Interpreting the Book of Proverbs (Part 9)

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I have been delinquent in completing my series on Proverbs. I will do six more parts to complete this series. In part 8, we began looking at literary clues in specific contexts in Proverbs. With this post, we will finish looking at these clues in explicit settings.

B. Other Literary Clues

1. One-Line Sayings & the Use of a “Punch-Word”

This type of one-line saying, built on the model of contrastive parallelism, may show a certain emphasis through the use of a “punch-word” (Alter, The Art of Biblical Poetry, p. 168). An example of this is seen in Proverbs 11:1.

A-false balance is-an-abomination to-the-LORD.

But-a-just weight is-His-delight.

In Hebrew this proverb takes seven words, four in the first line and three in the second. I have hyphenated the terms to reflect which expressions were one word in the Hebrew text. The antithesis of “a-false balance” is “but-a-just weight.” The two Hebrew terms, “an-abominations to-the-LORD,” are compressed into a significant one-word counterpart with “His-delight.” Both of these latter expressions are strong theological descriptions of that which is an abhorrence and a pleasure in God’s sight. The counterpart of “an-abomination to-the-LORD” is the theological punch-word “His-pleasure” (ibid.). This compressed punch-word is a theologically satisfying emphasis of this one-verse unit. In contrast to that which is abominable in His sight, this verse affirms that God’s pleasure is found not only in worship but even in the marketplace.

2. One-Line Sayings & the Parallelism of Specification or Intensification

Other one-line sayings, built on the parallelism of specification or intensification, may reflect a “consequentiality.” This type of proverb shows that certain types of activity generally lead to certain types of consequences. This is to say, it reflects that God has created and governs the world and man in such a way that certain consequences are generally the result of specific actions. “Train up a child in the way he should go, even when he is old he will not depart from it” (Prov 22:6). God has designed life in such a way that when parents seriously instruct their children according to a godly pattern, the consequence is that they generally share the same godly patterns as their parents. In a modified manner, we see another example in 21:31, “The horse is prepared for battle, but victory belongs to the LORD.” The first part of the verse focuses on preparing the horse for battle. The last half moves to the conclusion of the battle. The last half is unexpected in that we have a new figure introduced into a proverbial equation, “the LORD” (ibid., pp. 172–73). This is to say, we do not have a strict cause-and-effect relationship between the first half of the verse and the second. However, from the sage’s vantage point, God is the ultimate cause for everything in life.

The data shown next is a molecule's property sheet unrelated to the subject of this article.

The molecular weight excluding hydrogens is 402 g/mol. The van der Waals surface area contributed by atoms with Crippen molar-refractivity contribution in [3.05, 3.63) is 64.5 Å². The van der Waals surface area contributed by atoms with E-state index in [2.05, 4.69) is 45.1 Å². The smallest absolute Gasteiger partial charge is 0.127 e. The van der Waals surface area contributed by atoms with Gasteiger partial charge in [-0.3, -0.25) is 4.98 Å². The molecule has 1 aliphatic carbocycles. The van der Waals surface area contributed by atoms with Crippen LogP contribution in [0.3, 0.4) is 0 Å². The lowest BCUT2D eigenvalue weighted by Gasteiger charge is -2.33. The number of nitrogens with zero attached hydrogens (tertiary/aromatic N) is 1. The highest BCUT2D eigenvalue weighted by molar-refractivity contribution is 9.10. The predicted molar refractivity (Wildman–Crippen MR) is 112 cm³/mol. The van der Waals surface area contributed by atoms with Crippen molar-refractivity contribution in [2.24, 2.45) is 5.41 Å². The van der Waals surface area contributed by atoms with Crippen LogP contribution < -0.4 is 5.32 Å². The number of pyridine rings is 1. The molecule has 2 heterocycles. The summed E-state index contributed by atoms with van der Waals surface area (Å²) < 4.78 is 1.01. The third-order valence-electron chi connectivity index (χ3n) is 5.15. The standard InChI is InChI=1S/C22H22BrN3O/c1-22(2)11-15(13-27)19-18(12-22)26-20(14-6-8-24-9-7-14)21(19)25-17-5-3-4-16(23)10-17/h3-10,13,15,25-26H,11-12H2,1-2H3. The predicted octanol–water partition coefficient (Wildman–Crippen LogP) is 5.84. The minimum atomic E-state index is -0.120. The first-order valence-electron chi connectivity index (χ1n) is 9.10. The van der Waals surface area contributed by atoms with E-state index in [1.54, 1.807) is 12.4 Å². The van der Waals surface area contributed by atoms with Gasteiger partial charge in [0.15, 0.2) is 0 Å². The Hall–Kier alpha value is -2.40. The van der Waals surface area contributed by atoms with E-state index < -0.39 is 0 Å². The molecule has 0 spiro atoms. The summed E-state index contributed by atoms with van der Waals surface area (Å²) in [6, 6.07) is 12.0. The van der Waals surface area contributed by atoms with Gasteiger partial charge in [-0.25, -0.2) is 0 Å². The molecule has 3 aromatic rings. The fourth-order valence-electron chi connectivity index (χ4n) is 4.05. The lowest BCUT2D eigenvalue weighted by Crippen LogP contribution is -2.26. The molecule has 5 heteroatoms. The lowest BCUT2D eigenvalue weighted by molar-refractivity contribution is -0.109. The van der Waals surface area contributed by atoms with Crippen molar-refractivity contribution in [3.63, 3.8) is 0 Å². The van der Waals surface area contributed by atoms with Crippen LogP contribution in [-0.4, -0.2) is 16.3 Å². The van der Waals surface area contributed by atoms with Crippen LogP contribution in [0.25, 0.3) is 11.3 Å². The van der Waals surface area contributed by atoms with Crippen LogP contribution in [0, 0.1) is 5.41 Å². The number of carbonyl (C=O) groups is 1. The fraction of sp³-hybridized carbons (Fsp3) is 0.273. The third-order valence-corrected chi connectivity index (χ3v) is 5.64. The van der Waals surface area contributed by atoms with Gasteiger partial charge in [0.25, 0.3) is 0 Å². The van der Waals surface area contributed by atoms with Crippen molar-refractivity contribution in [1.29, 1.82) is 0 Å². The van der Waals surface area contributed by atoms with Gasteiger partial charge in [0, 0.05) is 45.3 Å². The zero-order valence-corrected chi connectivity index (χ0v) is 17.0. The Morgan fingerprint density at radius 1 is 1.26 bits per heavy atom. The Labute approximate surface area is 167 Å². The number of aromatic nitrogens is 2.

3. One-Line Sayings & the Riddle Format

One-line sayings may also reflect a type of riddle format. The riddle format not only includes a riddle, but it may also include a perplexing statement or an image. The pattern of this format will have a riddle, perplexing statement, or image introduced in the first half of a verse with the second half explaining it. A perplexing and shocking image is used in Proverbs 11:22, “As a ring of gold in a swine’s snout, so is a beautiful woman who lacks discretion.” The image in the first half of the verse would have been repulsive and ludicrous to a Jew. How foolish it is to think that a gold ring could beautify a pig. The second half makes the point. An undiscerning and ungodly beautiful woman is comparable to the same attempt to beautify a repulsive pig. Another example is 17:12, “Let a man meet a bear robbed of her cubs, rather than a fool in his folly.” A fool in his folly is a greater danger than meeting a bear that has been robbed of her cubs (ibid., pp. 176–78). As Alden has said, “Consider meeting a fool with a knife, or gun, or even behind the wheel of a car; a mother bear could be less dangerous” (Proverbs, p. 134).